Development and validation of the Mental Health Attitude Survey for Police
Police officers often lack sufficient mental health training and knowledge of mental illness to manage the risks associated with emotionally disturbed person (EDP) encounters. Still, it is not clear how much mental health training police officers actually need and, to date, there are no measures for police departments to use to determine officer attitudes toward dealing with EDPs. This led to the development of the Mental Health Attitude Survey for Police (MHASP), a modification and compilation of previously developed and newly developed items, which can be used to measure the effectiveness of mental health crisis training curricula in improving police attitudes toward persons with mental illnesses. A sample of 412 police officers from a major city police department in the northeast anonymously completed the MHASP. The results provide good evidence that the MHASP is a reliable and initially validated measure of police attitudes toward persons with mental illnesses.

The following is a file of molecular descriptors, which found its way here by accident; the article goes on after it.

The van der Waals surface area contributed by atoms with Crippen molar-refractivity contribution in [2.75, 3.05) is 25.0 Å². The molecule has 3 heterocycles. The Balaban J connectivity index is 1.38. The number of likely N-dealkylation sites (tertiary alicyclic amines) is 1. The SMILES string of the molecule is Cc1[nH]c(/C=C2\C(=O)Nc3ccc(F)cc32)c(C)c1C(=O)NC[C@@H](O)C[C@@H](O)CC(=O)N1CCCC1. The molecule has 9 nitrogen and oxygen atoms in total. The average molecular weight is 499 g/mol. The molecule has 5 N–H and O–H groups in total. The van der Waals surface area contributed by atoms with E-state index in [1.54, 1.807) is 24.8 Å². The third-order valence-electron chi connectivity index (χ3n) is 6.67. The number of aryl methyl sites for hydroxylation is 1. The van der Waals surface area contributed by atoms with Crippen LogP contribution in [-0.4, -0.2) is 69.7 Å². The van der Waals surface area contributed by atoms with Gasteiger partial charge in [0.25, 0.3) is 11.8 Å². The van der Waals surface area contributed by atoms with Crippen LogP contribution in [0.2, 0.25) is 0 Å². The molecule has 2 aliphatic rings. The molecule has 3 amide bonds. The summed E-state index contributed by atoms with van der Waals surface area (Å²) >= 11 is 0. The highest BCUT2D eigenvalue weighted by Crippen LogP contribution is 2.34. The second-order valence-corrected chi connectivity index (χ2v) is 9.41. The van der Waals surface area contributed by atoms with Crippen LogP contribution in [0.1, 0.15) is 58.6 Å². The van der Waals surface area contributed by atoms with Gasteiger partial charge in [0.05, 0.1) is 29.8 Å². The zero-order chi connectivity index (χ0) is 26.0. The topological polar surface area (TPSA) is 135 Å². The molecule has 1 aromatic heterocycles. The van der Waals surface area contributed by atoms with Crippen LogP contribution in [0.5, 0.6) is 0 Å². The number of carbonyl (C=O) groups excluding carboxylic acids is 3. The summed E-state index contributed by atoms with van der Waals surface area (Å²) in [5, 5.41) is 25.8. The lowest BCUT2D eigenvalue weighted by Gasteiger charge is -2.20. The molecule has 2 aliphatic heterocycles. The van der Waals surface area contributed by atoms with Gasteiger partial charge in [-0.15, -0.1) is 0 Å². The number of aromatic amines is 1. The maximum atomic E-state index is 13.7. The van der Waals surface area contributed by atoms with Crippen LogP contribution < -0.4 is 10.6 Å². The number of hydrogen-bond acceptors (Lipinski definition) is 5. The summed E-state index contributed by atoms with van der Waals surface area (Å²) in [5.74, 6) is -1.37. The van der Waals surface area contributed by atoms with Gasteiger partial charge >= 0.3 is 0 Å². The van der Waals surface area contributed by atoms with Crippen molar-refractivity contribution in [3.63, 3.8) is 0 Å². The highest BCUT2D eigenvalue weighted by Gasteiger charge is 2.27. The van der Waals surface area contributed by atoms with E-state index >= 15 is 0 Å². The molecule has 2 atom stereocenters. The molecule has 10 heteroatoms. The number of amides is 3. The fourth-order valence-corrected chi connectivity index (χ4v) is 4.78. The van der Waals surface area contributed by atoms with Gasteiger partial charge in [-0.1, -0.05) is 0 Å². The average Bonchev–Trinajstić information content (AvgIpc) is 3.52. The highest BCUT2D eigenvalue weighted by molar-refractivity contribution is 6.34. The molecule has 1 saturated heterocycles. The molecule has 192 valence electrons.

Jonathan C. Clayfield, Kenneth E. Fletcher, and Albert J. Grudzinskas Jr.. "Development and validation of the Mental Health Attitude Survey for Police" Community mental health journal 47.6 (2011).
Available at: http://works.bepress.com/albert_grudzinskas/17